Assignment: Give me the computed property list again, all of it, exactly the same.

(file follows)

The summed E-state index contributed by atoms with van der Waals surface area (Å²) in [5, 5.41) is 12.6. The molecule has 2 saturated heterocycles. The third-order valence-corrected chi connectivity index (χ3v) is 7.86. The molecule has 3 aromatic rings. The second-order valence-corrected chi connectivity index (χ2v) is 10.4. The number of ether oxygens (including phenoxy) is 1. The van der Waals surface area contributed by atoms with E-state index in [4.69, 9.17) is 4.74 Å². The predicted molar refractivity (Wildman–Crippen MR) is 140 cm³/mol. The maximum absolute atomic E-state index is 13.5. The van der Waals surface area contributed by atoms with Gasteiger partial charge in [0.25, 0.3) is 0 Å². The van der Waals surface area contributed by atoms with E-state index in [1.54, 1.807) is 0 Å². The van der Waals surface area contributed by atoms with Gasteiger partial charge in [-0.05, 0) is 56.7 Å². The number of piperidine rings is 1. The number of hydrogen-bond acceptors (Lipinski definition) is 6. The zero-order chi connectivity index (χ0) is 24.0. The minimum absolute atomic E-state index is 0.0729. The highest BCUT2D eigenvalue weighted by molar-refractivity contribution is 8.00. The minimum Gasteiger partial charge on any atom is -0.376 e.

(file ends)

The summed E-state index contributed by atoms with van der Waals surface area (Å²) in [5, 5.41) is 12.6. The molecule has 2 saturated heterocycles. The third-order valence-corrected chi connectivity index (χ3v) is 7.86. The molecule has 3 aromatic rings. The second-order valence-corrected chi connectivity index (χ2v) is 10.4. The number of ether oxygens (including phenoxy) is 1. The van der Waals surface area contributed by atoms with E-state index in [4.69, 9.17) is 4.74 Å². The predicted molar refractivity (Wildman–Crippen MR) is 140 cm³/mol. The maximum absolute atomic E-state index is 13.5. The van der Waals surface area contributed by atoms with Gasteiger partial charge in [0.25, 0.3) is 0 Å². The van der Waals surface area contributed by atoms with E-state index in [1.54, 1.807) is 0 Å². The van der Waals surface area contributed by atoms with Gasteiger partial charge in [-0.05, 0) is 56.7 Å². The number of piperidine rings is 1. The number of hydrogen-bond acceptors (Lipinski definition) is 6. The zero-order chi connectivity index (χ0) is 24.0. The minimum absolute atomic E-state index is 0.0729. The highest BCUT2D eigenvalue weighted by molar-refractivity contribution is 8.00. The minimum Gasteiger partial charge on any atom is -0.376 e.